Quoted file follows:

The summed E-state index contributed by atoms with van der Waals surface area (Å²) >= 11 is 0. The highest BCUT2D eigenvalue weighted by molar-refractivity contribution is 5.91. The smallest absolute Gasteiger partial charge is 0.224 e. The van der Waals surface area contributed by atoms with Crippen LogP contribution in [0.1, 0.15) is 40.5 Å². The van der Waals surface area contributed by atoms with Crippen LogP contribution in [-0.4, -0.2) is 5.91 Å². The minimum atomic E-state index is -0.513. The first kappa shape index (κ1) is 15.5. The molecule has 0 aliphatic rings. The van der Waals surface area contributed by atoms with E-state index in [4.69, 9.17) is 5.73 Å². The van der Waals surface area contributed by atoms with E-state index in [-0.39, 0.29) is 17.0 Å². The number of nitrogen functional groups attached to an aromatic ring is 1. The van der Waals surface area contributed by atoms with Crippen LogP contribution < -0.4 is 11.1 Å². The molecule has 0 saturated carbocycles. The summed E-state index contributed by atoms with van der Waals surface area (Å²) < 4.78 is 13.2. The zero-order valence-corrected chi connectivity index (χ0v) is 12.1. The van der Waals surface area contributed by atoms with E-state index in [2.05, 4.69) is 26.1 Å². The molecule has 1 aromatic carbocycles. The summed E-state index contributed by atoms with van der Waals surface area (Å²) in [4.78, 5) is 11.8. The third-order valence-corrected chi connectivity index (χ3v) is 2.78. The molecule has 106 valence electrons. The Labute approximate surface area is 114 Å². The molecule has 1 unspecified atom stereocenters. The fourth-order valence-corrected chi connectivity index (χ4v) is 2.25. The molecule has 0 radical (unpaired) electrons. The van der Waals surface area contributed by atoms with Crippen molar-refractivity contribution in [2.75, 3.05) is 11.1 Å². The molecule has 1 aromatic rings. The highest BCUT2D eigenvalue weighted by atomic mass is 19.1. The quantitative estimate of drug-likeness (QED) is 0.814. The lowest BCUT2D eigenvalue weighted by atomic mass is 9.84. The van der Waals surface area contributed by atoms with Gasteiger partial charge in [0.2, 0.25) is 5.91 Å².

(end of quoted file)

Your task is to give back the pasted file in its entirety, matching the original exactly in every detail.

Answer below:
The summed E-state index contributed by atoms with van der Waals surface area (Å²) >= 11 is 0. The highest BCUT2D eigenvalue weighted by molar-refractivity contribution is 5.91. The smallest absolute Gasteiger partial charge is 0.224 e. The van der Waals surface area contributed by atoms with Crippen LogP contribution in [0.1, 0.15) is 40.5 Å². The van der Waals surface area contributed by atoms with Crippen LogP contribution in [-0.4, -0.2) is 5.91 Å². The minimum atomic E-state index is -0.513. The first kappa shape index (κ1) is 15.5. The molecule has 0 aliphatic rings. The van der Waals surface area contributed by atoms with E-state index in [4.69, 9.17) is 5.73 Å². The van der Waals surface area contributed by atoms with E-state index in [-0.39, 0.29) is 17.0 Å². The number of nitrogen functional groups attached to an aromatic ring is 1. The van der Waals surface area contributed by atoms with Crippen LogP contribution < -0.4 is 11.1 Å². The molecule has 0 saturated carbocycles. The summed E-state index contributed by atoms with van der Waals surface area (Å²) < 4.78 is 13.2. The zero-order valence-corrected chi connectivity index (χ0v) is 12.1. The van der Waals surface area contributed by atoms with E-state index in [2.05, 4.69) is 26.1 Å². The molecule has 1 aromatic carbocycles. The summed E-state index contributed by atoms with van der Waals surface area (Å²) in [4.78, 5) is 11.8. The third-order valence-corrected chi connectivity index (χ3v) is 2.78. The molecule has 106 valence electrons. The Labute approximate surface area is 114 Å². The molecule has 1 unspecified atom stereocenters. The fourth-order valence-corrected chi connectivity index (χ4v) is 2.25. The molecule has 0 radical (unpaired) electrons. The van der Waals surface area contributed by atoms with Crippen molar-refractivity contribution in [2.75, 3.05) is 11.1 Å². The molecule has 1 aromatic rings. The highest BCUT2D eigenvalue weighted by atomic mass is 19.1. The quantitative estimate of drug-likeness (QED) is 0.814. The lowest BCUT2D eigenvalue weighted by atomic mass is 9.84. The van der Waals surface area contributed by atoms with Gasteiger partial charge in [0.2, 0.25) is 5.91 Å².